Sony Pictures Entertainment (SPE) released a consumer alert yesterday admitting that an attack on SonyPictures.com compromised the personally identifiable information (PII) of some 37,500 of their customers. Sony said the breach did not spill any credit card information or social security numbers. It was the first published acknowledgement from the company on the extent of the breach, on June 2.
Sony did not immediately return requests for comment from Threatpost.
The breach has been attributed to LulzSec a hacking group that spun off from Anonymous. In its statement, Sony said specific information tied to certain promotions and sweepstakes was taken. That may include names, addresses, email addresses, telephone numbers, genders, dates of birth, and website passwords and user names. The company warned customers about potential phishing scams and advise them to change their passwords when the site comes back online. However, Sony stopped short of offering what has become industry standard data breach reconciliation of one year of free credit monitoring services, opting instead to provide the information necessary for customers to check their credit score on their own.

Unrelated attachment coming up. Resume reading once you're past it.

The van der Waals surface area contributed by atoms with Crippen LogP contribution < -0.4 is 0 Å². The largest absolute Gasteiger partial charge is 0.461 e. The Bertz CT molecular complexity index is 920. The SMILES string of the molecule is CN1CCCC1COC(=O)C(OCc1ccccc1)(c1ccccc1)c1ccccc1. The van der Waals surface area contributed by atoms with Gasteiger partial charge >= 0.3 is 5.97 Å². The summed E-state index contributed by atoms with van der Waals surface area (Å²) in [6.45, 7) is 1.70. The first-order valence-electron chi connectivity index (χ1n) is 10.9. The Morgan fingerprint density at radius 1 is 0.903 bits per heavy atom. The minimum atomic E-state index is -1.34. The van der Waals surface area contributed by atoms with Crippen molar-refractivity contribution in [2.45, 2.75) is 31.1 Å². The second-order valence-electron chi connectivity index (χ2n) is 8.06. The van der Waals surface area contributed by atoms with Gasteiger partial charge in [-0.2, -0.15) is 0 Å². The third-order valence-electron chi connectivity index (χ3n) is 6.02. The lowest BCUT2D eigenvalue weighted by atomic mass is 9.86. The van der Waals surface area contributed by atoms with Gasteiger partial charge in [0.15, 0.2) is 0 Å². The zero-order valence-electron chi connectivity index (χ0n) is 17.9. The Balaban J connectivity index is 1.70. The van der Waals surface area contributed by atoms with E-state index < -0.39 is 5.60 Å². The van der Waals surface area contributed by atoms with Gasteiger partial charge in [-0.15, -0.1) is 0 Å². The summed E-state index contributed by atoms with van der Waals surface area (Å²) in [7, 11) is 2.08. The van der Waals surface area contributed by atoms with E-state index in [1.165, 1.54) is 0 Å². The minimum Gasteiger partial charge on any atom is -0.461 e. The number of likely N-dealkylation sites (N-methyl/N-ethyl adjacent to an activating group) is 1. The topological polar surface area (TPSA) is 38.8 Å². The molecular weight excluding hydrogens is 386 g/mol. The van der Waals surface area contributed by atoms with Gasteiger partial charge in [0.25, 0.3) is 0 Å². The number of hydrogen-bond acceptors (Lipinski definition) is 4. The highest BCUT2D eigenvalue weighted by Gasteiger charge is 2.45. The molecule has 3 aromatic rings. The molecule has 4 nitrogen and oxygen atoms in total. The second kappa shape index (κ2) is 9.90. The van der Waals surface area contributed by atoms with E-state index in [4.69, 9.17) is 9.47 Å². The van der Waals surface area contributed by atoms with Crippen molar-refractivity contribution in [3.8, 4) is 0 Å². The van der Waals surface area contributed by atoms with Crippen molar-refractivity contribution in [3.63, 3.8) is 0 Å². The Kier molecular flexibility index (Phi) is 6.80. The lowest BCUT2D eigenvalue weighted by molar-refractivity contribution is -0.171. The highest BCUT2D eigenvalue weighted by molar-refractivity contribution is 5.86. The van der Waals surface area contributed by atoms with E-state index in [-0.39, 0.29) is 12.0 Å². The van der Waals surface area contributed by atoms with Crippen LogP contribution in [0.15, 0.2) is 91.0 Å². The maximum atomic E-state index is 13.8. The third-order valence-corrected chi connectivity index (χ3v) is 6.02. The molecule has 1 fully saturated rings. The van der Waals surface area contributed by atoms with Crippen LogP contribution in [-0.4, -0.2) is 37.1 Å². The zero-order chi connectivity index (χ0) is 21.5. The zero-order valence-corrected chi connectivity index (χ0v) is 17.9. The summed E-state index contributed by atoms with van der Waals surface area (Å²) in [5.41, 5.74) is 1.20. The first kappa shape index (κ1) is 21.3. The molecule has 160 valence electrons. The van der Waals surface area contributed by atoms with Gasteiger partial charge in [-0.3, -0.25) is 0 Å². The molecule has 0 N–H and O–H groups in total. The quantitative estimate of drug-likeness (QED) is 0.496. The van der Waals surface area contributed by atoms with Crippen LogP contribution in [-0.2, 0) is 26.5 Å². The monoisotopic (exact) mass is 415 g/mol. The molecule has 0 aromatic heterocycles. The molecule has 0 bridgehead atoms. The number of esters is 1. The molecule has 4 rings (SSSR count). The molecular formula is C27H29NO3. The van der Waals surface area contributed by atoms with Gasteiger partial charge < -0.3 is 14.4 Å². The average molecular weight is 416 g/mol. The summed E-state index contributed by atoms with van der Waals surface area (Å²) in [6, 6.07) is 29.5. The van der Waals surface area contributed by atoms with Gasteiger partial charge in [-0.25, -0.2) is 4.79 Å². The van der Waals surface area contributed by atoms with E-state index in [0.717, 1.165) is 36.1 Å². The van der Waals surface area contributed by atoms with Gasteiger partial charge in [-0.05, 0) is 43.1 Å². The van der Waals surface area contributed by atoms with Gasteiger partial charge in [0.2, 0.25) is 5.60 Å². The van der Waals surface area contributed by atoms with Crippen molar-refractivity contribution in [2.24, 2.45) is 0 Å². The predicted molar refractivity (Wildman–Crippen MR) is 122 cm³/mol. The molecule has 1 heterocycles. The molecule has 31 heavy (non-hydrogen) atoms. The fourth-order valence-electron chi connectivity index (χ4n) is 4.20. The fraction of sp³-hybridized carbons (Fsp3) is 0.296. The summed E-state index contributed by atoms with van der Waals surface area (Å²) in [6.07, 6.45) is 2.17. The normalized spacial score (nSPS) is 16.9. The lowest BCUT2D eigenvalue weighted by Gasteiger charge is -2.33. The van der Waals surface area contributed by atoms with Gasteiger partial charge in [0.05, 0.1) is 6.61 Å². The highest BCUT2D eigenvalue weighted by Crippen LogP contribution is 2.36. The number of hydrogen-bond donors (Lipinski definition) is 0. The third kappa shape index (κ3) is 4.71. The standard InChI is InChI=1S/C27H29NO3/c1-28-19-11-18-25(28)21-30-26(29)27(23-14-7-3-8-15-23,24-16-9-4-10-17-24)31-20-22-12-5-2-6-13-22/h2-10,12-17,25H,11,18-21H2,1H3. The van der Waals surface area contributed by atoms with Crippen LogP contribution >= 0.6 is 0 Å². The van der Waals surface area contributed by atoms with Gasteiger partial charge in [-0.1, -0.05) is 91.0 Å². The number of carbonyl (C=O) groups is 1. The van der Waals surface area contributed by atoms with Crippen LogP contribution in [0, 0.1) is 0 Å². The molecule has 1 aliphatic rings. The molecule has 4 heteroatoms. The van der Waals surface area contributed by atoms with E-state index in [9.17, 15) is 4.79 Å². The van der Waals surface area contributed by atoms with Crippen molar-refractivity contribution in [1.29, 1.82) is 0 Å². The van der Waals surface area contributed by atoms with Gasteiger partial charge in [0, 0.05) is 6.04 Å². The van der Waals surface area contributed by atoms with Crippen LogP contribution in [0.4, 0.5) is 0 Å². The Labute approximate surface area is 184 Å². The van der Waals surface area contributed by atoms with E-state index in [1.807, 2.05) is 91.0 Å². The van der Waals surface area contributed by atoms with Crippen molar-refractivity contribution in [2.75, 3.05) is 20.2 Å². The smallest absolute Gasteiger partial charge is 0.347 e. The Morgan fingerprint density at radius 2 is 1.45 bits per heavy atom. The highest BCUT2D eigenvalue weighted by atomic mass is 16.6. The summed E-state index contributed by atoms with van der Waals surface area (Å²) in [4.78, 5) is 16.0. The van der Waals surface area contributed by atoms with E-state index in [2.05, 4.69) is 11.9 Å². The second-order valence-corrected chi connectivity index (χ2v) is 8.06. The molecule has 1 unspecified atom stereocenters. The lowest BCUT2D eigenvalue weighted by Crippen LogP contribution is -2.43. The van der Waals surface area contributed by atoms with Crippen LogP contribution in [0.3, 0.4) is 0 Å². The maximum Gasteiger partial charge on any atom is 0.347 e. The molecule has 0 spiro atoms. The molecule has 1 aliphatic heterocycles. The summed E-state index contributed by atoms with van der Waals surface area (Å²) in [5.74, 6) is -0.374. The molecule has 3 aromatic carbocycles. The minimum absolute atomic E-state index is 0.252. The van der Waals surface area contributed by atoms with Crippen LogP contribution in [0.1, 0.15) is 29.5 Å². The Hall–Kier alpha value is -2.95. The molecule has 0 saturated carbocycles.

This is only the latest in a long line of public relations catastrophes for the entertainment conglomerate, which started when the company suffered a breach and subsequent outage on their PlayStation Network in late April. Their woes deepened when their home nation of Japan didn’t allow them to restore the network in that country and then again when their password reset process was beset with problems and had to be temporarily shut down.